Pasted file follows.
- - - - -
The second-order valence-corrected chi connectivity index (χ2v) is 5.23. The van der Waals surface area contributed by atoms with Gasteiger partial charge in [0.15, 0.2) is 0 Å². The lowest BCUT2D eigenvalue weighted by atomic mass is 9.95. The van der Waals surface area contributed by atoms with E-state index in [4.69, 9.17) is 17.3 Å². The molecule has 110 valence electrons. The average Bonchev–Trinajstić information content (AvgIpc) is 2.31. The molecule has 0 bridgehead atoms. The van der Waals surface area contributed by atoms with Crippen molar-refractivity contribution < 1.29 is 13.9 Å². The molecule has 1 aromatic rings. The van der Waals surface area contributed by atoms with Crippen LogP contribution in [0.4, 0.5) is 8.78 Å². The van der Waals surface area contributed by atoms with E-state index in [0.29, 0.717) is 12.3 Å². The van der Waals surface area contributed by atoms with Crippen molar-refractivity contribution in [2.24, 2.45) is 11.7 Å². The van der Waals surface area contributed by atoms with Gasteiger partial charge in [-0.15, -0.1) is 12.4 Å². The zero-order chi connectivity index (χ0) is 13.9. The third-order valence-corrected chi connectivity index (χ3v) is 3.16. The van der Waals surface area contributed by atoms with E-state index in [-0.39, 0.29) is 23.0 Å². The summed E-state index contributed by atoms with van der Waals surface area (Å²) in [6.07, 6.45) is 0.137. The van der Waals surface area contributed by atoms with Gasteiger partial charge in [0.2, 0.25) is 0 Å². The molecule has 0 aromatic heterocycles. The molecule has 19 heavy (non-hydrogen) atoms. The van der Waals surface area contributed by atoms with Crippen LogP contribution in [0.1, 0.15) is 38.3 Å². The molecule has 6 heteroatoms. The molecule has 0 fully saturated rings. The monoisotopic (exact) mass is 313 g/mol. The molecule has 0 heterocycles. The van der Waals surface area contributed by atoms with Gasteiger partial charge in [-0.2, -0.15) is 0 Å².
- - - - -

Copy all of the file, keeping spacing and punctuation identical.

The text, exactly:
The second-order valence-corrected chi connectivity index (χ2v) is 5.23. The van der Waals surface area contributed by atoms with Gasteiger partial charge in [0.15, 0.2) is 0 Å². The lowest BCUT2D eigenvalue weighted by atomic mass is 9.95. The van der Waals surface area contributed by atoms with E-state index in [4.69, 9.17) is 17.3 Å². The molecule has 110 valence electrons. The average Bonchev–Trinajstić information content (AvgIpc) is 2.31. The molecule has 0 bridgehead atoms. The van der Waals surface area contributed by atoms with Crippen molar-refractivity contribution < 1.29 is 13.9 Å². The molecule has 1 aromatic rings. The van der Waals surface area contributed by atoms with Crippen LogP contribution in [0.4, 0.5) is 8.78 Å². The van der Waals surface area contributed by atoms with E-state index in [0.29, 0.717) is 12.3 Å². The van der Waals surface area contributed by atoms with Crippen molar-refractivity contribution in [2.24, 2.45) is 11.7 Å². The van der Waals surface area contributed by atoms with Gasteiger partial charge in [-0.15, -0.1) is 12.4 Å². The zero-order chi connectivity index (χ0) is 13.9. The third-order valence-corrected chi connectivity index (χ3v) is 3.16. The van der Waals surface area contributed by atoms with E-state index in [-0.39, 0.29) is 23.0 Å². The summed E-state index contributed by atoms with van der Waals surface area (Å²) in [6.07, 6.45) is 0.137. The van der Waals surface area contributed by atoms with Gasteiger partial charge in [0.2, 0.25) is 0 Å². The molecule has 0 aromatic heterocycles. The molecule has 19 heavy (non-hydrogen) atoms. The van der Waals surface area contributed by atoms with Crippen LogP contribution in [0.1, 0.15) is 38.3 Å². The molecule has 6 heteroatoms. The molecule has 0 fully saturated rings. The monoisotopic (exact) mass is 313 g/mol. The molecule has 0 heterocycles. The van der Waals surface area contributed by atoms with Gasteiger partial charge in [-0.2, -0.15) is 0 Å².